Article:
The Citizen Jane Film Festival returns to downtown Columbia for its seventh year.
One of the only film festivals in the nation that headlines the work of women filmmakers, CJFF partners with Stephens, the second-oldest women’s college in the country. Festival passes and individual tickets are on sale for the Nov. 7-9 film festival at citizenjanefilm.org.
The festival kicks off on Nov. 6 with the second annual CJ Summit.The summit brings together national thought leaders from the film industry for presentations and a panel discussions followed by a collaboration workshop led by “Tiny Circus,” an artist collective that travels the country teaching the tools of collaboration. The summit is free and open to the public. CJ Summit guests this year include Seed&Spark CEO and founder, Emily Best; filmmaker and “Film Fatales” founder Leah Meyerhoff, who will also be screening her new film I Believe in Unicorns at the festival; writer and former communications director of the “Representation Project,” Imran Siddequee; and director and producer of LaDonna Harris: Indian 101 Julianna Brannum, whose film will also be showing at the festival.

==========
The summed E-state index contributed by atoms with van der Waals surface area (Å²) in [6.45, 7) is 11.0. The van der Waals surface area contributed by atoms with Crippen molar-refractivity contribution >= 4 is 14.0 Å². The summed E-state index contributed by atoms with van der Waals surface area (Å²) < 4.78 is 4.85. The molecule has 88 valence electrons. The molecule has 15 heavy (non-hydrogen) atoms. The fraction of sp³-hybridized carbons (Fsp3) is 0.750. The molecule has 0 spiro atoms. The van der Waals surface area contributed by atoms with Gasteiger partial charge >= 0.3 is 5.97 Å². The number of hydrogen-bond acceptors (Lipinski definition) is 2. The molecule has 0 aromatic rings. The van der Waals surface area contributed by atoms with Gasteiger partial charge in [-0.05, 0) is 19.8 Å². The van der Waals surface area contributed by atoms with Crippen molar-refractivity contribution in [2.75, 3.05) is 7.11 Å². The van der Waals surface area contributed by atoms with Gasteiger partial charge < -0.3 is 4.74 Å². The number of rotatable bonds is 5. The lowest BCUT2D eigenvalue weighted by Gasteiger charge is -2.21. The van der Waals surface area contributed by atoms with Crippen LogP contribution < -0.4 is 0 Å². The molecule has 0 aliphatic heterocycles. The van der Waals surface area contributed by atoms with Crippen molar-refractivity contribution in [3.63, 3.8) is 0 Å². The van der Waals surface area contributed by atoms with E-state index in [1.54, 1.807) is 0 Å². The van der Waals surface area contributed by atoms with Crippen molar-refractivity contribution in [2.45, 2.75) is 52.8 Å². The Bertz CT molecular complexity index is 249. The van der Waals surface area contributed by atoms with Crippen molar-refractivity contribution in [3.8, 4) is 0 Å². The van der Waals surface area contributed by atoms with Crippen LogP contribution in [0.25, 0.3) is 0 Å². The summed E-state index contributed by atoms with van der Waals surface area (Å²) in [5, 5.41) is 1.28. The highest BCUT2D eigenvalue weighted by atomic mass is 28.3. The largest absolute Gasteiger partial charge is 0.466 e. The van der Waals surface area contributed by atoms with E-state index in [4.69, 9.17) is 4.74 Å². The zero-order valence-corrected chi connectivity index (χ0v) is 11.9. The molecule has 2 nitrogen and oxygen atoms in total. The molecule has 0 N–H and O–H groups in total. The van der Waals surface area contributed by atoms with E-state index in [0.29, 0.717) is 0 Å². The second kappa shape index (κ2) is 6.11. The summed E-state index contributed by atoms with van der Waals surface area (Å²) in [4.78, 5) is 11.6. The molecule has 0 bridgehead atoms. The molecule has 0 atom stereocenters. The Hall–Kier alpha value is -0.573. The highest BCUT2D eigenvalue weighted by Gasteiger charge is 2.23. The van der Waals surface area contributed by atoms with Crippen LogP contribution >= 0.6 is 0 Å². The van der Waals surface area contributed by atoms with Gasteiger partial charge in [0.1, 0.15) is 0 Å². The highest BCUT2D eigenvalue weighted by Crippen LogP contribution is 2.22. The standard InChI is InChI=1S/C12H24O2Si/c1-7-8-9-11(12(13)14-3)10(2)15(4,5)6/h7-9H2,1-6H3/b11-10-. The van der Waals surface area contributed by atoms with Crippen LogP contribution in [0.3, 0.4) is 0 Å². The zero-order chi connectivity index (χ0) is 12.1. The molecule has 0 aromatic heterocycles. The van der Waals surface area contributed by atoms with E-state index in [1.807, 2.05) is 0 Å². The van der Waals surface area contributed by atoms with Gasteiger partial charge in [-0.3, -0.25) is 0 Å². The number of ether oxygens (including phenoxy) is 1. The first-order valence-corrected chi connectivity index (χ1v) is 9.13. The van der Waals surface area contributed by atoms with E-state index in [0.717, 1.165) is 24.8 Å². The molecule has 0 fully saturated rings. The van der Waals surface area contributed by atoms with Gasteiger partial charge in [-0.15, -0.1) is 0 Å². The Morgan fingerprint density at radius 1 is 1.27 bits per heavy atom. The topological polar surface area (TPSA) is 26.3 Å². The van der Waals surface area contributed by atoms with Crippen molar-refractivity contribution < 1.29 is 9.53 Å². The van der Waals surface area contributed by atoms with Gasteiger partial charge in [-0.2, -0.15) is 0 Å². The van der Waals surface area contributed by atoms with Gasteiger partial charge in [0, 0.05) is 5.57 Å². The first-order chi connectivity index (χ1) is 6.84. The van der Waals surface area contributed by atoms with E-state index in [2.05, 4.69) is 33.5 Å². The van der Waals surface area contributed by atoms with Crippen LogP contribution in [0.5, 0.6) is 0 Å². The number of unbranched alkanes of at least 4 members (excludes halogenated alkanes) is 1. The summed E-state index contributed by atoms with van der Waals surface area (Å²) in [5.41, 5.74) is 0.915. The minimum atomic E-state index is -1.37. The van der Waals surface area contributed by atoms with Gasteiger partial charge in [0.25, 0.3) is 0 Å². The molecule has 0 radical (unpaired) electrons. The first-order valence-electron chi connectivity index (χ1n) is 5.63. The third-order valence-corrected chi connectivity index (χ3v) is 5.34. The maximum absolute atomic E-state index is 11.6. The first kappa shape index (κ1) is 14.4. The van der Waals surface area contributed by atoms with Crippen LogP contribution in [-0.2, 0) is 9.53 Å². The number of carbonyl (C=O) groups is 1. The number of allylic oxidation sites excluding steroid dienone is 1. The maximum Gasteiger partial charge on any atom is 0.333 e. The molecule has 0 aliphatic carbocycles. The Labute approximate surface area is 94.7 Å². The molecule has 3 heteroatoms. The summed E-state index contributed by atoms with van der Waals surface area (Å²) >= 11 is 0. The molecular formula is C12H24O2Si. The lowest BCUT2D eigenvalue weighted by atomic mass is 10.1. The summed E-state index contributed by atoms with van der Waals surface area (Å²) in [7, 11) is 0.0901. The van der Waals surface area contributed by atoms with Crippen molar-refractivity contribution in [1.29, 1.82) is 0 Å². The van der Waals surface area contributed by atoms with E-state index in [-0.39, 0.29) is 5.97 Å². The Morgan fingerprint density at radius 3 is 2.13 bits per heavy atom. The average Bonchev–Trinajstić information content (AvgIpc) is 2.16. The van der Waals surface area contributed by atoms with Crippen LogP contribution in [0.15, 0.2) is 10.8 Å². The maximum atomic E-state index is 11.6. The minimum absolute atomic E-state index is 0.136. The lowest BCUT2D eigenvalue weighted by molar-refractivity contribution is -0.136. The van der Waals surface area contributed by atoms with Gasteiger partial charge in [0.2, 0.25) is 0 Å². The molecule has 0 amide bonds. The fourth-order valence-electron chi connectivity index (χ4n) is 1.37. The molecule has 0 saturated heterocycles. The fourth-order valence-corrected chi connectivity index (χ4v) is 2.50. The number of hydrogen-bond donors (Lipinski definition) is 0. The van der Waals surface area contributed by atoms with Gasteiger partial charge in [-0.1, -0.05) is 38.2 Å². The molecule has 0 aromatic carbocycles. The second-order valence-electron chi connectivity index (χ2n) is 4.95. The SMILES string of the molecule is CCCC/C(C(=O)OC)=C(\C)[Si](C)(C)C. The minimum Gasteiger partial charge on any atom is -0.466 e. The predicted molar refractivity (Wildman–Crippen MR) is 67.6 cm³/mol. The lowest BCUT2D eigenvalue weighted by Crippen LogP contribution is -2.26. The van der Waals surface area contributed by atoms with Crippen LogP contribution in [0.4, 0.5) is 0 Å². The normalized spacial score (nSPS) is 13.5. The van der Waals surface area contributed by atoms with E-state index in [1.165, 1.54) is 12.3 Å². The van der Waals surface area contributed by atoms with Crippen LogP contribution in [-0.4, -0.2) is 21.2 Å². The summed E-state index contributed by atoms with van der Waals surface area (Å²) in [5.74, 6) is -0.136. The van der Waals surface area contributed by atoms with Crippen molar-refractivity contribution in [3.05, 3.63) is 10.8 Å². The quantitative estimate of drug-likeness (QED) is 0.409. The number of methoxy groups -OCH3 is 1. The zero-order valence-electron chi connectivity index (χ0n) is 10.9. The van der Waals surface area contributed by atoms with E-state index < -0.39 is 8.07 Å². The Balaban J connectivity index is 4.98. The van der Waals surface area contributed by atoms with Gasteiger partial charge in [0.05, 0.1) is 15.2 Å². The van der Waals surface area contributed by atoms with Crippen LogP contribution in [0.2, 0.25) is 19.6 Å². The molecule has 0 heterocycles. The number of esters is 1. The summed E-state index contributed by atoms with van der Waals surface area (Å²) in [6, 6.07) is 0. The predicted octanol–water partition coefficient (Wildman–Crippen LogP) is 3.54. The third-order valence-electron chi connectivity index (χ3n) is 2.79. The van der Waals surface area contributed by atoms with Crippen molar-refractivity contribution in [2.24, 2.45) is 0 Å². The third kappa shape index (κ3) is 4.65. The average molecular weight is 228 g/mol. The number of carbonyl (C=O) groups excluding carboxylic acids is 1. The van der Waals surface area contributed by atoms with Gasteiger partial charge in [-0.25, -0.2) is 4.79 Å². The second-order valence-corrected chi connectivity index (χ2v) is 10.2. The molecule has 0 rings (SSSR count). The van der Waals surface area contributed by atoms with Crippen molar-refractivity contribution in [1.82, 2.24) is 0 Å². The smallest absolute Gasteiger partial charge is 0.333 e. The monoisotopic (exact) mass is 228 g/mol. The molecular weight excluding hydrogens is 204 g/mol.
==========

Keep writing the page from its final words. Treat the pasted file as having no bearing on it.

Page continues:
The Opening Night film will be Hellion by CJFF 2013 filmmaker Kat Candler. Hellion will play at the Missouri Theatre and stars Aaron Paul from Breaking Bad and Juliette Lewis.
Closing Night will be held at The Blue Note and will be Meet the Patels, the laugh-out-loud documentary that has won audience awards around the country.
See a full line-up of the films of the festivals and festival events at citizenjanefilm.org.
Both “Insane Jane” and “Plain Jane” passes are now available. An Insane Jane Pass entitles the pass holder to reserve one ticket to all films, parties and special events within the festival, including the private filmmaker brunch at Historic Senior Hall on the Stephens campus. Pass cost: $100. A Plain Jane Pass entitles the pass holder to reserve one ticket to all films pending availability. Pass cost: $60.
“We fly filmmakers from around the world into Columbia for the weekend, and festival goers get the chance to connect with the filmmakers and with each other in a really intimate environment,” said Paula Elias, festival director. “We have grown by about 50 percent every year but are committed to holding on to the intimate feeling of Citizen Jane.”
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